Sodium also allows things to enter and exit the cell, it aids in cell permeability. That is another reason why it can improve cell function, which in turn improves metabolic function. This is something we should all strive for: to improve our metabolic function because it is the primary way our bodies function. 

A slower metabolic function does not occur naturally as you age. It occurs because you are not providing your body with what it requires. So there’s a breakdown somewhere, and it’s affecting your cellular function, which in turn is affecting your metabolism and sodium can help increase that over time.

5. Sodium keeps you hydrated. This kind of goes back to the fact that you can drink all the water but not be hydrated.  Maybe you’re just thirsty all the time, and yet you don’t know how to quench your thirst. It’s probably a sign that you don’t have enough sodium in your body because if you increase your water intake, it won’t be able to hydrate the cell because it lacks the necessary electrolytes and minerals.

That’s a key thing: we don’t necessarily want to focus solely on the amount of water we consume. Yes, water is good for you, but you want it to do its job and actually hydrate your cells.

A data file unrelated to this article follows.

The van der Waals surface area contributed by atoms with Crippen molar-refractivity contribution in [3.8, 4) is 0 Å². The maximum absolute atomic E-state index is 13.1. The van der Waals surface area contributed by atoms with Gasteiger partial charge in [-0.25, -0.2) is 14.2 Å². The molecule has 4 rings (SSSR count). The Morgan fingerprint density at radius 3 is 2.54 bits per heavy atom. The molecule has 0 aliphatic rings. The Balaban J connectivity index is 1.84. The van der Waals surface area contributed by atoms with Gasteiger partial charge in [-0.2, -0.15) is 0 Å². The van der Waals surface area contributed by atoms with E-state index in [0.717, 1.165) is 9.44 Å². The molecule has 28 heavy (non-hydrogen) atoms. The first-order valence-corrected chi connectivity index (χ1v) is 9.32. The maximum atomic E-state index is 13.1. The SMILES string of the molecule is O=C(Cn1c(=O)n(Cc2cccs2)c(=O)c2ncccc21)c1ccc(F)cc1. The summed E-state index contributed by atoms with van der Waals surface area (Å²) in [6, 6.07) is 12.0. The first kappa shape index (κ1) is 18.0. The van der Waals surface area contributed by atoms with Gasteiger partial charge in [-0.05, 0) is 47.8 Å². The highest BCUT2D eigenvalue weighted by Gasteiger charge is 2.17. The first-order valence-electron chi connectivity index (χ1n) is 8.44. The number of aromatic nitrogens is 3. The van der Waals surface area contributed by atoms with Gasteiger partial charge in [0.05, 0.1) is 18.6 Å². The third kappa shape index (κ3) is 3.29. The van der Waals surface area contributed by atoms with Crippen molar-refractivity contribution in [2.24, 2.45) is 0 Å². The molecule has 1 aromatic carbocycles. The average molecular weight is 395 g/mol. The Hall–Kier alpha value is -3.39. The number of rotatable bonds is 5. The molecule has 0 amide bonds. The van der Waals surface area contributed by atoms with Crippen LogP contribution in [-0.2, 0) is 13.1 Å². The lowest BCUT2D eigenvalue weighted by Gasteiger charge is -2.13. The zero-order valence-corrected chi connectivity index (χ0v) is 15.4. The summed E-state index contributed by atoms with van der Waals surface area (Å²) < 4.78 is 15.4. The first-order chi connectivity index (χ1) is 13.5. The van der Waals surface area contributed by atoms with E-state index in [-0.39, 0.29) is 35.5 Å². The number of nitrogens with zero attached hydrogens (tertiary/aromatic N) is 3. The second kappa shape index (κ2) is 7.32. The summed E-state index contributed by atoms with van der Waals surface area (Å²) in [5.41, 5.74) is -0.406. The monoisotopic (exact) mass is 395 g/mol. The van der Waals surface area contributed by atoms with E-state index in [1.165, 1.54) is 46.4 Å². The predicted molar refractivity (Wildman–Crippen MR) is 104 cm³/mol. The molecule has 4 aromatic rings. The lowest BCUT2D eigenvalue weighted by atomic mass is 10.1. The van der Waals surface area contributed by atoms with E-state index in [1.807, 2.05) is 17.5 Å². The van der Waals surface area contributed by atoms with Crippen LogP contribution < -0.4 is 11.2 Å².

6. Sodium helps to retain magnesium. You’ve probably heard that magnesium is extremely important and that many of us are deficient in it simply due to the amount of stress we face. More minerals, including magnesium and sodium, can become deficient extremely quickly. 

Yes, magnesium is important, but I find that many people take magnesium, which isn’t necessarily a bad thing, but it’s not really being retained by our bodies.

Obtaining some sodium from a variety of sources can really help us retain some of that magnesium so that we have the energy for these cellular processes, which, of course, manifest in a variety of other things that we look for. Mainly energy, our bodies require energy to function properly. So it starts at the acellular level with some of these key minerals, sodium being one of them.

7. Sodium is a crucial mineral because it satisfies us truly.  There are several ways in which we are satisfied by food; however, sodium plays a significant role in this. Having that salty taste really helps to satisfy us, and it’s crazy how we can see all of the other ways that it satisfies what our body needs, but it also satisfies us through our taste buds.

 

I just think it’s really cool how our bodies work. I adore the way it references the Bible and how it tells us that we are the salt of the earth.

I also think it’s neat that he gave us the analogy of being the salt of the earth, but he also gave us salt so that we can help our bodies with the processes that they require and that we require in order to have the energy and vitality that we desire.

So there you have it, a quick rundown of seven reasons why sodium is such an important mineral. You can also check out the video below!

 

 

In your journey to wellness, you may have tunnel vision… which likely has you chasing your tail.   Check out this free video training to help you see the bigger picture,  gain clarity, and finally move forward in your health!